- Attention-Deficit / Hyperactivity Disorder is often misdiagnosed when someone is quiet and non-disruptive – the opposite of the stereotype
- Living with the condition can feel like listening to Spotify and never being able to settle on a playlist
Writing this article with ADHD is painstaking. That I finished it is amazing, as I was hard at it for 30 minutes and all I had was an intro.
Most people are able to work on something for a good amount of time. A 600-word article might take them an hour or so, maybe with a few breaks. For me, my mind is constantly wandering. Between each sentence, I can’t help but consider all the other things I could be doing: perhaps getting a snack, checking my messages, or watching a 40-minute video about building bamboo huts in Indonesia.
And this is a short piece on something I’m passionate about; imagine the time it takes to finish a maths project or chemistry test.
On some level, everyone would rather do something fun than something tedious. But most people are able to override their desire for a good time and get back to work. Because of the way our brains are wired, people with ADHD (Attention-Deficit / Hyperactivity Disorder) are constantly and involuntarily seeking stimulation; that desire for engagement often overrides finishing important things and staying in the present.
We can compare brain function to listening to music. Most people might change songs depending on their mood or what they’re doing. There are playlists for studying, working out, relaxing and more, and the volume can be gradually adjusted up or down depending on how much brain power you need.
Finley only learned she had ADHD fairly recently. Photo courtesy of Finley Liu
With ADHD, the volume slider is more like a switch, only on or off. At one moment, a million thoughts are looping through my head; the next, I’m staring into space, and everything turns into incomprehensible white noise.
Instead of listening to playlists, I’m constantly switching to different songs and genres trying to find something that fits my mood. Sometimes the songs buffer so slowly that each beat is static and glitchy until I’m forced to reboot the app. And once I find an album or playlist I like, there’s always an ad that ruins my groove with an irritating jingle that repeats over and over.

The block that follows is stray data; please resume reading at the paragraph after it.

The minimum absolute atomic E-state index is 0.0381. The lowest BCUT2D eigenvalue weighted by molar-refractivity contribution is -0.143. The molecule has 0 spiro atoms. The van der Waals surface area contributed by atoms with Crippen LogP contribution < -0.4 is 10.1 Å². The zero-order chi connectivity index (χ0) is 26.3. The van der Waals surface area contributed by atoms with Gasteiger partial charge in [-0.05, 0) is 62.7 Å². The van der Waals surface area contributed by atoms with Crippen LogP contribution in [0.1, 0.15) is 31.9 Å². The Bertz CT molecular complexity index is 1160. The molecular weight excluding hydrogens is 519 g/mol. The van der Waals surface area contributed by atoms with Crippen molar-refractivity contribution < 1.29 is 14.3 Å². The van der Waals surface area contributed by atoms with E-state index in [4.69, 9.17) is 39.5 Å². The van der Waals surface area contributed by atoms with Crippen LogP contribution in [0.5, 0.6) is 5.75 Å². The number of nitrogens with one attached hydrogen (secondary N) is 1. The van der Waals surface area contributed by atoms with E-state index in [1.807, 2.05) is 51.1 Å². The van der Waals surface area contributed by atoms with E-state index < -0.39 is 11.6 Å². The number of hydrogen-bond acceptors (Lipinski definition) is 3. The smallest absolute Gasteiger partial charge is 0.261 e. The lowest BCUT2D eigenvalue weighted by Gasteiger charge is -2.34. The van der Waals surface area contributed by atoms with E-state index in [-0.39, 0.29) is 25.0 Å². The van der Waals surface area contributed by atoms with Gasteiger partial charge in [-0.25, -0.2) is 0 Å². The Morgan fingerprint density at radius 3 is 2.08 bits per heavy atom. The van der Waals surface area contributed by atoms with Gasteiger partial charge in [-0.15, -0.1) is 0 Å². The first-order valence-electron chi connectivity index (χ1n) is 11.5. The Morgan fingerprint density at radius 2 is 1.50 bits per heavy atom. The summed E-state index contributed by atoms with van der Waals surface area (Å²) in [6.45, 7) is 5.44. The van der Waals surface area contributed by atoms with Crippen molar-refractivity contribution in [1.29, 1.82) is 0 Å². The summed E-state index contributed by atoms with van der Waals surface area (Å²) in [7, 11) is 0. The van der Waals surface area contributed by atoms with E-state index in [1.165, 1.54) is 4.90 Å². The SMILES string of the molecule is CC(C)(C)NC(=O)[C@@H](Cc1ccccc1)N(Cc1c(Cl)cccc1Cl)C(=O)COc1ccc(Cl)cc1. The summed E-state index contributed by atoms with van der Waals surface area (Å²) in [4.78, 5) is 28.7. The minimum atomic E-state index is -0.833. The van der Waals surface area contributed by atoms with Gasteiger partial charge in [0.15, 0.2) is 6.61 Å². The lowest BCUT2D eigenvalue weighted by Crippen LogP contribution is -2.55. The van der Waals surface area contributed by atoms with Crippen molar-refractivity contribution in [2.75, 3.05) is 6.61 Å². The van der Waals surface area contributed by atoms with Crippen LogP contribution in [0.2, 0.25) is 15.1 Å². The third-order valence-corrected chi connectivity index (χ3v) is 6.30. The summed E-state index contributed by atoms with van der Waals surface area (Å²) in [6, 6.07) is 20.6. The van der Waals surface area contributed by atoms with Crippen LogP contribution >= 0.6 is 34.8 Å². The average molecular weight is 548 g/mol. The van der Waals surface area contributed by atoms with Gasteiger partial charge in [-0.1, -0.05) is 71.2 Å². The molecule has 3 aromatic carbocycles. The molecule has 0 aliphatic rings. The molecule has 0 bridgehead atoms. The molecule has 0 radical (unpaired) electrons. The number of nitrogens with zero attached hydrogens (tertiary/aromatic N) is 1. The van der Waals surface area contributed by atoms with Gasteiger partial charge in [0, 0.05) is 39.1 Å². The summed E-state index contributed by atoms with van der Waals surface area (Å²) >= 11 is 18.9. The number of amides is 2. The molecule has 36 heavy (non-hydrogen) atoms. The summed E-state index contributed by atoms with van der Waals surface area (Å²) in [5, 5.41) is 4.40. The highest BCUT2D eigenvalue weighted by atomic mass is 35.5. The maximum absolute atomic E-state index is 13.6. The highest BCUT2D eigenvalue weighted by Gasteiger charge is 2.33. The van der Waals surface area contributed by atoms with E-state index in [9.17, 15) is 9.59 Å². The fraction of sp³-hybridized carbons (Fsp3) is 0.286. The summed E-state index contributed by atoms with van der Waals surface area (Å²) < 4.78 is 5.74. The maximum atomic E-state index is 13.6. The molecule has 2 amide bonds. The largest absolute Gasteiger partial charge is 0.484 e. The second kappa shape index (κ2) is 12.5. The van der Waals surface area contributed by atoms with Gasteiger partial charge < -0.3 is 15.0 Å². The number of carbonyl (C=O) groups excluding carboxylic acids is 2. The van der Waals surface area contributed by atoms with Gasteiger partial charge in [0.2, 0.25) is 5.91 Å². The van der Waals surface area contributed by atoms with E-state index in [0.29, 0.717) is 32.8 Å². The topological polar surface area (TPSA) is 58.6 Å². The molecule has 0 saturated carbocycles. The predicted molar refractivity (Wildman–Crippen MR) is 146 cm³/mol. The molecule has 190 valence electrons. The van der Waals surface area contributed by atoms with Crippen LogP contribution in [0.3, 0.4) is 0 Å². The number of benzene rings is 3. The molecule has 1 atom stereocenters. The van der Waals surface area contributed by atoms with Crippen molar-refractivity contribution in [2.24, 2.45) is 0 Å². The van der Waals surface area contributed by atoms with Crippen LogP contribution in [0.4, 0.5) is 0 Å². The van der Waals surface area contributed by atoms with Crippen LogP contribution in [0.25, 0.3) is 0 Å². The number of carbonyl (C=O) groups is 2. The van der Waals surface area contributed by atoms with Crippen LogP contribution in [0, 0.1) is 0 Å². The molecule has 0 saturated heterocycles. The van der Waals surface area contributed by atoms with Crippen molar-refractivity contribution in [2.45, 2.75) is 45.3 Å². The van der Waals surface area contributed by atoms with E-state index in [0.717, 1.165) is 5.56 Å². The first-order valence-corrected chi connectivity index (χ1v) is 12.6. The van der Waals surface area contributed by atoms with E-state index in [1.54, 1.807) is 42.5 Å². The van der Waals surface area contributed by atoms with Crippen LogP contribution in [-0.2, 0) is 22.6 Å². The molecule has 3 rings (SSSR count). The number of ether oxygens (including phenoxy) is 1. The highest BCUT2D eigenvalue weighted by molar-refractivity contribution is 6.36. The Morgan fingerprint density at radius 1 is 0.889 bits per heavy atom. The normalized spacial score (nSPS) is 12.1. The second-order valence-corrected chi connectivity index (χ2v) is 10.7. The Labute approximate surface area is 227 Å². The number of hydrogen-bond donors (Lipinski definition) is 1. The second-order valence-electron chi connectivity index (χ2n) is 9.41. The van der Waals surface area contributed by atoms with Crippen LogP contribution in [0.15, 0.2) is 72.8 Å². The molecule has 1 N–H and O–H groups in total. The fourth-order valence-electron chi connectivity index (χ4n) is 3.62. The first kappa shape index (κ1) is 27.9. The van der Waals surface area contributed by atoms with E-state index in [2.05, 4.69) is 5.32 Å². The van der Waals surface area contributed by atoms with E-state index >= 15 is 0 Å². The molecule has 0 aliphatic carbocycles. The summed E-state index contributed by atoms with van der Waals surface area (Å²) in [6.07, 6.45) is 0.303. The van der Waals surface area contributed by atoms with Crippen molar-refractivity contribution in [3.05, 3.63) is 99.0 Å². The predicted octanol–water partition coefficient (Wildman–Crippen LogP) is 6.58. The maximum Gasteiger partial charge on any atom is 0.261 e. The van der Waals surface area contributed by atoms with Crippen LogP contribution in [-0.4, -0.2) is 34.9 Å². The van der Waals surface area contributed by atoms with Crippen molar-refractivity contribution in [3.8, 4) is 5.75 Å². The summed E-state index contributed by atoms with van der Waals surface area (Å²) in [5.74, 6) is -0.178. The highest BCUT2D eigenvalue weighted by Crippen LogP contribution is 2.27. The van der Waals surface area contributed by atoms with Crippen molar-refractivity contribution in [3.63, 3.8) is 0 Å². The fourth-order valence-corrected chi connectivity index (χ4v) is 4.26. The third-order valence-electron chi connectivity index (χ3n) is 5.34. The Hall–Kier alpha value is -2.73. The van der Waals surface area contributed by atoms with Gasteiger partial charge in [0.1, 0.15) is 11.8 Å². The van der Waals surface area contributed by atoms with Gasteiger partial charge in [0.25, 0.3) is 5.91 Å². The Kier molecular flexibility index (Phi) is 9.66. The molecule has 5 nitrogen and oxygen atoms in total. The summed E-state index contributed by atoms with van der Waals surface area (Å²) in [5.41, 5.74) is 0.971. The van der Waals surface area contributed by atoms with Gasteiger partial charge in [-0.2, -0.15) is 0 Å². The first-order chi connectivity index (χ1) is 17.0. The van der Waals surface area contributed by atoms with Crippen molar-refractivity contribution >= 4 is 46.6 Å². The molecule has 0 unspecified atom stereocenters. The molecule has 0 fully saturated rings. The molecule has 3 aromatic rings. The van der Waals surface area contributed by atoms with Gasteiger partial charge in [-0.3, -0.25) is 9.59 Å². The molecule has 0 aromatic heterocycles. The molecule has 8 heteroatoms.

Some days the noise is unbearable, and I blow up, bursting into a temper tantrum, often at seemingly random moments.
I’m a good student, but my inability to maintain focus makes learning difficult. During class, I zone out frequently. It’s nice in my head space, where I’m free to explore the depths of my imagination and ponder all the questions swirling around. And then I’m yanked out of my bliss to the realisation I’ve missed everything the teacher said.
School projects, homework and tests take excessive amounts of time and brain power.
With subjects I enjoy, I can hyper focus for longer periods of time because the topic stimulates my brain. I spent around 30 hours in the past week perfecting my English project.
With classes I don’t enjoy, my work quality is significantly worse. I struggle to pay attention in class, finish my homework, and prepare for assessments.
Although I’ve struggled with organisation, focus, and forgetfulness my whole life, I only found out I had ADHD this year. I always thought ADHD manifested as hyperactivity and misbehaviour because that’s how mainstream media portrays it. I was always well-behaved and calm, so no one ever suspected anything was wrong.
I only sought out a diagnosis because I stumbled upon a YouTube video about ADHD in girls.
Typically, girls have inattentive type ADHD (previously known as ADD), where hyperactivity isn’t present. Inattentive ADHD kids tend to be non-disruptive and quiet, the exact opposite of the stereotype.
Preconceived notions such as these mean many people, especially girls, are never diagnosed.
Additionally, miseducation about ADHD causes harmful stigmas, and in my case, led to people denying my diagnosis.
Earlier this year, my counsellor and I told my teachers about my ADHD. One of them pulled me aside and told me they didn’t think I had ADHD and it must be a misdiagnosis. Another told me to “try paying attention more during class”.
These moments made me self-conscious of my condition, and I almost regretted telling them. Educating teachers about learning disabilities would greatly support other students like me, and help identify students who have learning disabilities.
If you are diagnosed with ADHD, don’t worry! There is plenty of incredible support, both in real life and online. And once you to learn to harness your ADHD, it’s less of a disability and more of a secret weapon.